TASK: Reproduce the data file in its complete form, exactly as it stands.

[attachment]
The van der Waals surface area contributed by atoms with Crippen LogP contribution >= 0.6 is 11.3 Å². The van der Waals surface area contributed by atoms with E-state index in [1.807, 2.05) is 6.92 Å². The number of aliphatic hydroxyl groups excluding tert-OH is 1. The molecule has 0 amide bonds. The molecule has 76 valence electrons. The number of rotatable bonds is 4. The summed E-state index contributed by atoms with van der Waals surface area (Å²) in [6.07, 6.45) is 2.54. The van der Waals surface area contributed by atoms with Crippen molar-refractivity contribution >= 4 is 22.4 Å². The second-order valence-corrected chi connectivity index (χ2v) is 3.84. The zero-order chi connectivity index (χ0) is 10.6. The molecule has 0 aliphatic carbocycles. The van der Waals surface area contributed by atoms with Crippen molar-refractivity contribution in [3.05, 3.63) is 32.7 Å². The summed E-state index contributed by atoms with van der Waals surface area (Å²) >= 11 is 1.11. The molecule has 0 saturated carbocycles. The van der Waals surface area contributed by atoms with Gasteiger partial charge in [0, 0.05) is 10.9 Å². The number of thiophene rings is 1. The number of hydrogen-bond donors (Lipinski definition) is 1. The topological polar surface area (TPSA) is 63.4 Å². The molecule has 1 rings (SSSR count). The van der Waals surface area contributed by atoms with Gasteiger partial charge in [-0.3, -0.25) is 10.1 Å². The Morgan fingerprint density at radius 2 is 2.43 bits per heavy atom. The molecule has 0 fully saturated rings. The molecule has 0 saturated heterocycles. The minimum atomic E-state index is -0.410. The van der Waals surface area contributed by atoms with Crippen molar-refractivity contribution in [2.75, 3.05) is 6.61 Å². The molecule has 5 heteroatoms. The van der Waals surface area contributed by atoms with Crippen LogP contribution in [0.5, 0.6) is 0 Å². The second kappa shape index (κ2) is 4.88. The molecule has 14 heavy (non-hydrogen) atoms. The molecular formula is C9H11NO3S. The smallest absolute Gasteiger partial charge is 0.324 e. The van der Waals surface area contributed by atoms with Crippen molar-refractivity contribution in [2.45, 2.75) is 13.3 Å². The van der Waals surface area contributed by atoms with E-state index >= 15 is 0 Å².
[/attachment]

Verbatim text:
The van der Waals surface area contributed by atoms with Crippen LogP contribution >= 0.6 is 11.3 Å². The van der Waals surface area contributed by atoms with E-state index in [1.807, 2.05) is 6.92 Å². The number of aliphatic hydroxyl groups excluding tert-OH is 1. The molecule has 0 amide bonds. The molecule has 76 valence electrons. The number of rotatable bonds is 4. The summed E-state index contributed by atoms with van der Waals surface area (Å²) in [6.07, 6.45) is 2.54. The van der Waals surface area contributed by atoms with Crippen molar-refractivity contribution >= 4 is 22.4 Å². The second-order valence-corrected chi connectivity index (χ2v) is 3.84. The zero-order chi connectivity index (χ0) is 10.6. The molecule has 0 aliphatic carbocycles. The van der Waals surface area contributed by atoms with Crippen molar-refractivity contribution in [3.05, 3.63) is 32.7 Å². The summed E-state index contributed by atoms with van der Waals surface area (Å²) >= 11 is 1.11. The molecule has 0 saturated carbocycles. The van der Waals surface area contributed by atoms with Gasteiger partial charge in [0, 0.05) is 10.9 Å². The number of thiophene rings is 1. The number of hydrogen-bond donors (Lipinski definition) is 1. The topological polar surface area (TPSA) is 63.4 Å². The molecule has 1 rings (SSSR count). The van der Waals surface area contributed by atoms with Gasteiger partial charge in [-0.3, -0.25) is 10.1 Å². The Morgan fingerprint density at radius 2 is 2.43 bits per heavy atom. The molecule has 0 fully saturated rings. The molecule has 0 saturated heterocycles. The minimum atomic E-state index is -0.410. The van der Waals surface area contributed by atoms with Crippen molar-refractivity contribution in [2.75, 3.05) is 6.61 Å². The molecule has 5 heteroatoms. The van der Waals surface area contributed by atoms with Crippen LogP contribution in [0.5, 0.6) is 0 Å². The second kappa shape index (κ2) is 4.88. The molecule has 14 heavy (non-hydrogen) atoms. The molecular formula is C9H11NO3S. The smallest absolute Gasteiger partial charge is 0.324 e. The van der Waals surface area contributed by atoms with Crippen molar-refractivity contribution in [2.45, 2.75) is 13.3 Å². The van der Waals surface area contributed by atoms with E-state index >= 15 is 0 Å².